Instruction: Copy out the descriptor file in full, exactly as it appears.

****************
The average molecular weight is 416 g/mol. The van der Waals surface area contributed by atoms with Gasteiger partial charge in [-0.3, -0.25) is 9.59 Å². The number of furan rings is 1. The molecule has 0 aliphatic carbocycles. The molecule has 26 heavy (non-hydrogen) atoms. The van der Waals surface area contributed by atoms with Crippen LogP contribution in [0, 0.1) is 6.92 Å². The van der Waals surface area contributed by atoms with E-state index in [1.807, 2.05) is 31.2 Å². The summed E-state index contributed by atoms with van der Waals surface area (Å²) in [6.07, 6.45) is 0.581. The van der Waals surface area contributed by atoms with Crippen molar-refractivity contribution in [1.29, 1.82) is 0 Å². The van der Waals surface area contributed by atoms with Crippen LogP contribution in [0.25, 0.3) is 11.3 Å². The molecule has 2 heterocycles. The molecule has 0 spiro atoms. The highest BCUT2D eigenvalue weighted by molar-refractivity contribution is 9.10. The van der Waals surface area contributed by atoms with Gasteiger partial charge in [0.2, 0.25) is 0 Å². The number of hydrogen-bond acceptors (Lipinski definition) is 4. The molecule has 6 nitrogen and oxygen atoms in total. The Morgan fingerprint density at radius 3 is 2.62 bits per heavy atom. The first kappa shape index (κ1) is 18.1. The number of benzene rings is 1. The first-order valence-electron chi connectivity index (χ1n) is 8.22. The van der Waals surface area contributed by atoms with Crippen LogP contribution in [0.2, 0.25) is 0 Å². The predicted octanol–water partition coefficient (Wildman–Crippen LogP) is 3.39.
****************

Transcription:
The average molecular weight is 416 g/mol. The van der Waals surface area contributed by atoms with Gasteiger partial charge in [-0.3, -0.25) is 9.59 Å². The number of furan rings is 1. The molecule has 0 aliphatic carbocycles. The molecule has 26 heavy (non-hydrogen) atoms. The van der Waals surface area contributed by atoms with Crippen LogP contribution in [0, 0.1) is 6.92 Å². The van der Waals surface area contributed by atoms with E-state index in [1.807, 2.05) is 31.2 Å². The summed E-state index contributed by atoms with van der Waals surface area (Å²) in [6.07, 6.45) is 0.581. The van der Waals surface area contributed by atoms with Crippen molar-refractivity contribution in [1.29, 1.82) is 0 Å². The van der Waals surface area contributed by atoms with Crippen LogP contribution in [0.25, 0.3) is 11.3 Å². The molecule has 2 heterocycles. The molecule has 0 spiro atoms. The highest BCUT2D eigenvalue weighted by molar-refractivity contribution is 9.10. The van der Waals surface area contributed by atoms with Gasteiger partial charge in [0.2, 0.25) is 0 Å². The number of hydrogen-bond acceptors (Lipinski definition) is 4. The molecule has 6 nitrogen and oxygen atoms in total. The Morgan fingerprint density at radius 3 is 2.62 bits per heavy atom. The first kappa shape index (κ1) is 18.1. The number of benzene rings is 1. The first-order valence-electron chi connectivity index (χ1n) is 8.22. The van der Waals surface area contributed by atoms with Crippen LogP contribution in [0.2, 0.25) is 0 Å². The predicted octanol–water partition coefficient (Wildman–Crippen LogP) is 3.39.